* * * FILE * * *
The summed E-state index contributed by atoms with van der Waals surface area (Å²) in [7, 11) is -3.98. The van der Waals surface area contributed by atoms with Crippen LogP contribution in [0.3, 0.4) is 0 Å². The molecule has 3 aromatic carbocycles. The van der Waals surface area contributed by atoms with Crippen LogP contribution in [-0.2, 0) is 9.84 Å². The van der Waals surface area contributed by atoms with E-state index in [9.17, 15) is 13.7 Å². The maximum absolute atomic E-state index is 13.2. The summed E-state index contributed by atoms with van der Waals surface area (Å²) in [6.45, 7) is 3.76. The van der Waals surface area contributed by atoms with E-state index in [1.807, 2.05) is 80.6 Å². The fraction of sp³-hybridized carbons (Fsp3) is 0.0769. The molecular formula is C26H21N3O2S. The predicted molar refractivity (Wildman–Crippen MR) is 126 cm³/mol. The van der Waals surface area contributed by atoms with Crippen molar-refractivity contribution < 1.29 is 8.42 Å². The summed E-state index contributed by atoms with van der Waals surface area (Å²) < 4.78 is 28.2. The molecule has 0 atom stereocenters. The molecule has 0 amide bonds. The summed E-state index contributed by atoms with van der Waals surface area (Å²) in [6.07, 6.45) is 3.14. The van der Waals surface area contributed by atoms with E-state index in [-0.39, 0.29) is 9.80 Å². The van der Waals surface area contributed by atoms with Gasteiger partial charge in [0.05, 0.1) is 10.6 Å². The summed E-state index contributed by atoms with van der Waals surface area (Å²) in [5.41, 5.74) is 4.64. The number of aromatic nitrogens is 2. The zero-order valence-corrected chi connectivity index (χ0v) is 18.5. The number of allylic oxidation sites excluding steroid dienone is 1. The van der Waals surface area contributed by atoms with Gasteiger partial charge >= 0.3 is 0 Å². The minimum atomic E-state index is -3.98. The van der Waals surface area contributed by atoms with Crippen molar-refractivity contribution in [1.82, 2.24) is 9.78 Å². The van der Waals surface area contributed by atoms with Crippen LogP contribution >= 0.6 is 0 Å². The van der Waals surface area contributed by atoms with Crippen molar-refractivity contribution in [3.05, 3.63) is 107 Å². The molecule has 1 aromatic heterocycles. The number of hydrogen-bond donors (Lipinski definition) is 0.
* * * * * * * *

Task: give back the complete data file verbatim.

The summed E-state index contributed by atoms with van der Waals surface area (Å²) in [7, 11) is -3.98. The van der Waals surface area contributed by atoms with Crippen LogP contribution in [0.3, 0.4) is 0 Å². The molecule has 3 aromatic carbocycles. The van der Waals surface area contributed by atoms with Crippen LogP contribution in [-0.2, 0) is 9.84 Å². The van der Waals surface area contributed by atoms with E-state index in [9.17, 15) is 13.7 Å². The maximum absolute atomic E-state index is 13.2. The summed E-state index contributed by atoms with van der Waals surface area (Å²) in [6.45, 7) is 3.76. The van der Waals surface area contributed by atoms with E-state index in [1.807, 2.05) is 80.6 Å². The fraction of sp³-hybridized carbons (Fsp3) is 0.0769. The molecular formula is C26H21N3O2S. The predicted molar refractivity (Wildman–Crippen MR) is 126 cm³/mol. The van der Waals surface area contributed by atoms with Crippen molar-refractivity contribution < 1.29 is 8.42 Å². The summed E-state index contributed by atoms with van der Waals surface area (Å²) < 4.78 is 28.2. The molecule has 0 atom stereocenters. The molecule has 0 amide bonds. The summed E-state index contributed by atoms with van der Waals surface area (Å²) in [6.07, 6.45) is 3.14. The van der Waals surface area contributed by atoms with E-state index in [-0.39, 0.29) is 9.80 Å². The van der Waals surface area contributed by atoms with Gasteiger partial charge in [0.05, 0.1) is 10.6 Å². The summed E-state index contributed by atoms with van der Waals surface area (Å²) in [5.41, 5.74) is 4.64. The number of aromatic nitrogens is 2. The zero-order valence-corrected chi connectivity index (χ0v) is 18.5. The number of allylic oxidation sites excluding steroid dienone is 1. The van der Waals surface area contributed by atoms with Gasteiger partial charge >= 0.3 is 0 Å². The minimum atomic E-state index is -3.98. The van der Waals surface area contributed by atoms with Crippen molar-refractivity contribution in [1.82, 2.24) is 9.78 Å². The van der Waals surface area contributed by atoms with Crippen LogP contribution >= 0.6 is 0 Å². The van der Waals surface area contributed by atoms with Crippen molar-refractivity contribution in [3.05, 3.63) is 107 Å². The molecule has 1 aromatic heterocycles. The number of hydrogen-bond donors (Lipinski definition) is 0.